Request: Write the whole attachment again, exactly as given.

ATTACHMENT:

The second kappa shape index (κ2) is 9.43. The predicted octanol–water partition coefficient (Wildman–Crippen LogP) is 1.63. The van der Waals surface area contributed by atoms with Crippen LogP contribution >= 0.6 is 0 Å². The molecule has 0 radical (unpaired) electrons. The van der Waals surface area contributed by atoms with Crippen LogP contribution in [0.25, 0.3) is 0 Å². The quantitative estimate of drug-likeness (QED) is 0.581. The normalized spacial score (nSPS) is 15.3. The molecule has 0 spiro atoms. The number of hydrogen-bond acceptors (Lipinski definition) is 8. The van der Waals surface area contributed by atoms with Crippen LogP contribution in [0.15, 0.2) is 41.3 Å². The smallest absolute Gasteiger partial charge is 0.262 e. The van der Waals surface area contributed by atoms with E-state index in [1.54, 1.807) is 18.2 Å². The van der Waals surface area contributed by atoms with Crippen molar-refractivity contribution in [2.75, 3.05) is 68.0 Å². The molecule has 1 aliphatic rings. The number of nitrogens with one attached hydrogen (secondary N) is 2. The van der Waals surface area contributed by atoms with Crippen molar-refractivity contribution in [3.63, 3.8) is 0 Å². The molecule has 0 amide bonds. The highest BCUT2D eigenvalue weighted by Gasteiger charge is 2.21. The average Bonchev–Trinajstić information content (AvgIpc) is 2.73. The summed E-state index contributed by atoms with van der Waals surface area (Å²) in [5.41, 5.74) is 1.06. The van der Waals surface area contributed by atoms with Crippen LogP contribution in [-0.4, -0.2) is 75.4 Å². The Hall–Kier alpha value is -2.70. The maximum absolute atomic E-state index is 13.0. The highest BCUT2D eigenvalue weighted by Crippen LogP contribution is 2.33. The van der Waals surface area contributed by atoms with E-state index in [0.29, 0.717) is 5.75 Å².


The second kappa shape index (κ2) is 9.43. The predicted octanol–water partition coefficient (Wildman–Crippen LogP) is 1.63. The van der Waals surface area contributed by atoms with Crippen LogP contribution >= 0.6 is 0 Å². The molecule has 0 radical (unpaired) electrons. The van der Waals surface area contributed by atoms with Crippen LogP contribution in [0.25, 0.3) is 0 Å². The quantitative estimate of drug-likeness (QED) is 0.581. The normalized spacial score (nSPS) is 15.3. The molecule has 0 spiro atoms. The number of hydrogen-bond acceptors (Lipinski definition) is 8. The van der Waals surface area contributed by atoms with Crippen LogP contribution in [0.15, 0.2) is 41.3 Å². The smallest absolute Gasteiger partial charge is 0.262 e. The van der Waals surface area contributed by atoms with E-state index in [1.54, 1.807) is 18.2 Å². The van der Waals surface area contributed by atoms with Crippen molar-refractivity contribution in [2.75, 3.05) is 68.0 Å². The molecule has 1 aliphatic rings. The number of nitrogens with one attached hydrogen (secondary N) is 2. The van der Waals surface area contributed by atoms with Crippen molar-refractivity contribution in [3.63, 3.8) is 0 Å². The molecule has 0 amide bonds. The highest BCUT2D eigenvalue weighted by Gasteiger charge is 2.21. The average Bonchev–Trinajstić information content (AvgIpc) is 2.73. The summed E-state index contributed by atoms with van der Waals surface area (Å²) in [5.41, 5.74) is 1.06. The van der Waals surface area contributed by atoms with Crippen LogP contribution in [-0.4, -0.2) is 75.4 Å². The Hall–Kier alpha value is -2.70. The maximum absolute atomic E-state index is 13.0. The highest BCUT2D eigenvalue weighted by Crippen LogP contribution is 2.33. The van der Waals surface area contributed by atoms with E-state index in [0.29, 0.717) is 5.75 Å².